Ovidiu C. Banea, Halldór Skúlasson, Ingvar H. Ólafsson, Aron D. Jónasson and Eysteinn Ívarsson
52 y.o. with meningocele.
MEP with direct cortical stimulation (560 V to the left and 890 V to the right) with train of five from C1-C2 and C3-C4 to:
- Right EDC, APB, TA, AH
- Left APB, TA, AH
SSEP were performed from lower tibialis nerve and recorded to FpZ-Cz´ and from median nerves to Fpz-C3´ and Fpz-C4´. Both were controlled at popliteal fossa level (TN) and spinal C7 (TN and MN).
D wave was obtained rotral and caudal to the defect with D-wave electrodes after stimulation at 1Hz continuously (199V)
TOF was used from rioght median nerve to right APB. was 100-99% during the entire surgery.
EEG was analized from C4´-Fpz and Fpz-C3´channels.
At the beginning of the surgery MEP was obtained in the upper limbs and left lower limb muscles. Right AH muscle was very difficult to elicit with 890 V, while TA in the right side was not obtained. At the end of the surgery the MEP were similar with those obtained at the beginning.
SSEP showed normal latencies during all the procedure. At the middle of the surgery, SSEP from right TN decreased 10-20% in amplitude. Rapidly we confirmed the decreased TA when asked the anaesthesiologist. After 5 minutes the SSEP recovered baseline values.
D-Wave was unchanged during all the spine manipulations and the defect corrective procedures.
The IONM was successful and all modalities showed normal evolution. We do not expect sensory or motor new neurological deficits.
On 11th of August 2018 VAFO project started officially with the first healthy subject data acquirement in the Icelandic Center for Neurophysiology, Department of Biomedical Engineering, Reykjavik University.
Valerio Gargiulo, Fabio Barollo, Eysteinn Ívarsson and Martin Freiler
Dr Sigurjón Stefánsson gave us important insights on methodology of P50 and P300.
Continuous averaging is still a desired EEG system option to avoid artifacts during recordings.
A team of young researchers leaded by biomedical engineer Dr Paolo Gargiulo, from Reykjavík University, Department of Biomedical Engineering performed successfully the first data acquiring for a healthy subject recording P300, P50 and dense array 256-channel EEG.
P300 was first used in Iceland by Sigurjón B. Stefánsson and Anna L. Möller since the nineties.
Scientific data was published in 1995 and 2001 and 2005.
In July 2017 P300 returned to Iceland in Clinical Neurophysiology Unit of Landspitali (here).
P50 was acquired first time in patient with tinnitus on 20th of February 2018 in a paired-stimulus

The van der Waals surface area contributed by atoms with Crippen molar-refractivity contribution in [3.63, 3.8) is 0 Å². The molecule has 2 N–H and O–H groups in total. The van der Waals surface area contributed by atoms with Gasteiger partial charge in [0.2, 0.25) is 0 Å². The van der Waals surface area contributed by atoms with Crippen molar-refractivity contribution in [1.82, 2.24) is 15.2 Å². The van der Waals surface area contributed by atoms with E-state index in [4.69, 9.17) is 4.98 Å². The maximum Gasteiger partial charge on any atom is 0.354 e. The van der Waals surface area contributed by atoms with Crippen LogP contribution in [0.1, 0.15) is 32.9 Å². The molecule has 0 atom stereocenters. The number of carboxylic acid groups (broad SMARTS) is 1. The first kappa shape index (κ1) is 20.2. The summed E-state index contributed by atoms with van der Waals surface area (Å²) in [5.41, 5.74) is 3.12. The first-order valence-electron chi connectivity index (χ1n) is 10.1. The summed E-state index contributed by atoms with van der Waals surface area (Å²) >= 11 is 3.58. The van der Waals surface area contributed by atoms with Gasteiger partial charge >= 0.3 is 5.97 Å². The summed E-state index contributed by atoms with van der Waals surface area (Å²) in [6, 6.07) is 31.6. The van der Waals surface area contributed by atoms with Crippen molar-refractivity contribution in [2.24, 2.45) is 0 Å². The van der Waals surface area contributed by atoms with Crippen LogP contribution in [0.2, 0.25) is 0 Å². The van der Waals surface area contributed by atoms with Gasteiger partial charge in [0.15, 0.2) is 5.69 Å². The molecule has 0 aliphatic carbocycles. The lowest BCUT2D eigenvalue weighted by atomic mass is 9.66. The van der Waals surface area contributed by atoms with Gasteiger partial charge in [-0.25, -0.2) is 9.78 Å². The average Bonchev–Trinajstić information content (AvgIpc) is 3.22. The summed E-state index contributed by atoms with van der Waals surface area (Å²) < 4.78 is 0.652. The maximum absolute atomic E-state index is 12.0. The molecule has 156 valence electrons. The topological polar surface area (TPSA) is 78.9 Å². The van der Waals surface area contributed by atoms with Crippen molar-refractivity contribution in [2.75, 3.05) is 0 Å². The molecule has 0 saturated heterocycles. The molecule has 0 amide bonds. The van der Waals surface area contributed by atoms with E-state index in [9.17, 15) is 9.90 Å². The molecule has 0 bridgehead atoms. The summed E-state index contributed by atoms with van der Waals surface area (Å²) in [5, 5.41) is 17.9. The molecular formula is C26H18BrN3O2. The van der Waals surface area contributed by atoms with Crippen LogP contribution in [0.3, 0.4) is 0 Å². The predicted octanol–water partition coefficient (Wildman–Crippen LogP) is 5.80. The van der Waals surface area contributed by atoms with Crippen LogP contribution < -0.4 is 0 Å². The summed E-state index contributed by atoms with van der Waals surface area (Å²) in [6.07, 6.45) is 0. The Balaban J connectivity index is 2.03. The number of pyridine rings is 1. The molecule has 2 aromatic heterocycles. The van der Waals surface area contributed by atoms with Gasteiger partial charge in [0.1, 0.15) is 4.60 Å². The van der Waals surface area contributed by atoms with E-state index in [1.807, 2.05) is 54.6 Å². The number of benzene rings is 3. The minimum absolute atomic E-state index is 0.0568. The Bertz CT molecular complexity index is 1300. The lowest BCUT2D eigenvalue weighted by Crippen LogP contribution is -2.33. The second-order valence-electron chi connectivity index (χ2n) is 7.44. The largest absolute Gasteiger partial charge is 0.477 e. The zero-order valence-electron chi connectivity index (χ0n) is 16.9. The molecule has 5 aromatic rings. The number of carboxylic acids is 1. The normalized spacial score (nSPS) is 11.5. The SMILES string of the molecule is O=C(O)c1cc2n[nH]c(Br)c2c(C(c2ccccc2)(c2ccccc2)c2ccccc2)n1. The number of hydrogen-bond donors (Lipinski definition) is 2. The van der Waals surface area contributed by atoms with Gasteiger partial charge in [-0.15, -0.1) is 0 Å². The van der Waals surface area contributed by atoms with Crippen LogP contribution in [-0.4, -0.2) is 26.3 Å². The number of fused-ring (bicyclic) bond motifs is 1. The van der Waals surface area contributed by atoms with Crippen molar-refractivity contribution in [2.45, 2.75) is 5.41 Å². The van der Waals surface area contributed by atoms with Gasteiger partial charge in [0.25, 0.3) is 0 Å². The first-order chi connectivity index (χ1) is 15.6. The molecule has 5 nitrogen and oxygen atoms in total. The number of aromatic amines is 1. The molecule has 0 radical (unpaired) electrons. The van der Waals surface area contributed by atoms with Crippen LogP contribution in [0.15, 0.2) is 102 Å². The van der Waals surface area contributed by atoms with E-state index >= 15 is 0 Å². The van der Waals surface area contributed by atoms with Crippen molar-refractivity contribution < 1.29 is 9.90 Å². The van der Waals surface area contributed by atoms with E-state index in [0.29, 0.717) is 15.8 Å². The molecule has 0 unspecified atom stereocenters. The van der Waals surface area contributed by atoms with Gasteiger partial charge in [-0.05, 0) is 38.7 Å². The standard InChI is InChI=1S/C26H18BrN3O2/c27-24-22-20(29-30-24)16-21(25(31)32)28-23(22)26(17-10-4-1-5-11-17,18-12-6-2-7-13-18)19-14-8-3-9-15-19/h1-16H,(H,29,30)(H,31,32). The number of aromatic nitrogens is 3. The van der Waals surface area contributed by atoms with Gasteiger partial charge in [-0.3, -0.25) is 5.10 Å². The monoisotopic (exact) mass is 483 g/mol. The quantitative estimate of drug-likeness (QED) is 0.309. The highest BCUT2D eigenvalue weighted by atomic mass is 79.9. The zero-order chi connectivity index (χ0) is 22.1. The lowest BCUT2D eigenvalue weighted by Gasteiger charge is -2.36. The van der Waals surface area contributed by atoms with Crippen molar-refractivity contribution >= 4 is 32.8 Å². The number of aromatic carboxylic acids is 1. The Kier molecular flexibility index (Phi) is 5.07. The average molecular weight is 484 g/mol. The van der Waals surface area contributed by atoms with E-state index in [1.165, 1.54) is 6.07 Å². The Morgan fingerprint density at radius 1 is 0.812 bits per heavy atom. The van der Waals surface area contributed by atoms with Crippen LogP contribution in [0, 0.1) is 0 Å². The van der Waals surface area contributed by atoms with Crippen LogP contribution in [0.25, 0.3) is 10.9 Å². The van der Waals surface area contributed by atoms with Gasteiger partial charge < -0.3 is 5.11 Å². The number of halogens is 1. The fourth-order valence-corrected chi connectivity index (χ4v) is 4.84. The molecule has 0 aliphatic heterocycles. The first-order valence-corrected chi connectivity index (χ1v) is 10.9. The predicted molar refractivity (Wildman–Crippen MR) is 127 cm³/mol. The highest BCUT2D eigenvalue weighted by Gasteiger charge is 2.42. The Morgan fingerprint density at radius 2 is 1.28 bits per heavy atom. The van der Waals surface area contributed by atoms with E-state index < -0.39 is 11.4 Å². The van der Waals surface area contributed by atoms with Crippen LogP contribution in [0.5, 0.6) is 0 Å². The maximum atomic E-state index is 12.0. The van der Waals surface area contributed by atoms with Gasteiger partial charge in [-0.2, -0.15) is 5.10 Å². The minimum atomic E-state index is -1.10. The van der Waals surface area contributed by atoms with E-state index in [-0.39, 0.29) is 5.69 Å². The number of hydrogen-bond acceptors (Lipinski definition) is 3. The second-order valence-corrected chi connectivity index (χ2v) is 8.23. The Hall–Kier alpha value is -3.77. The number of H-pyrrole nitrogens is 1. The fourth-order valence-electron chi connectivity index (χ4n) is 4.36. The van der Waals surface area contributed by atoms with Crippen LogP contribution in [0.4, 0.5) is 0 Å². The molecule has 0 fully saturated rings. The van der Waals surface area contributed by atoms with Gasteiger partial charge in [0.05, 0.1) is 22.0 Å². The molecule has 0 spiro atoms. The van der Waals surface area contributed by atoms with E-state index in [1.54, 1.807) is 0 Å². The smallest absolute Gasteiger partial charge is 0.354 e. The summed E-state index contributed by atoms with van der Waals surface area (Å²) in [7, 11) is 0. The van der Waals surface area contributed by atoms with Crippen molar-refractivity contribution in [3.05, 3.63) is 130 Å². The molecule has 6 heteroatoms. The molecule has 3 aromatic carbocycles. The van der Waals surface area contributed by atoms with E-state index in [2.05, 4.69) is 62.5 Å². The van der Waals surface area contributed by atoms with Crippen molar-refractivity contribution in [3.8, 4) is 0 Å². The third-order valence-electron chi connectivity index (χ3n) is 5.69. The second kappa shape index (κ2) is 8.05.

or conditioning-testing paradigm, (S1, conditioning click; S2, testing click; 500 ms inter-click interval; 10,000 ms inter-pair interval). This was a trial of 30 paired stimulus with sensory gating with stimulus in the left and observed from Cz-A2 (right cortex) and with absent wave and response from the left Cz-A1 channel when stimulus was applied for the right ear.
Today the team formed by:
Viktor Díar Jónasson, Clinical Psychology master student at the Department of Psychology, Reykjavik University
Fabio Barrolo, PhD student at Reykjavik University Iceland / Aston University, Birmingham, UK, Biomedical Engineering
Valerio Gargiulo, Research assistant at the Icelandic Center for Neurophysiology, legal advisor and EEG technologist at Department of Biomedical Engineering, Reykjavík University
Eysteinn Ívarsson, Psychologist and technologist at Clinical Neurophysiology Unit, National University Hospital of Iceland
Ovidiu Banea, PhD student at Reykjavík University, Department of Biomedical Engineering and Clinical Neurophysiologist MD at National University Hospital of Iceland
performed both P300 and P50 acquisition with dense array 256 channel EEG system at the Icelandic Center for Neurophysiology, Department of Biomedical Engineering, Reykjavík University
Two days ago a BBC news announce that the computer generated word "Laurel" produced an internet debate if this is heard as "laurel" or "yanny".
The sound specialists run to explain how the humans are losing the higher frequencies listening ability with the age and this why we might listen the world with lower frequencies as is would be "laurel".
I was listening the playback and for two days since the Head of Neurology Department and one colleague told me the story and the new internet debate news, I always had listen the "yanny" word.
30 minutes ago I started to listen "laurel" word.
Yes, I know the word was created by computer and is an artificial voice the human cannot reproduce. The sounds are fake and the frequency differences are very difficult to assess by a computer voice generator. I remember the applications when you press a word text and suddenly you could listen it. This happened more than 6-7 years ago. There was no tonality, no stops or pause between words, no comma. You had to do everything.
But what happened to me? Why did I hear "laurel".
I did something before changes occurred. And I said to me, yes.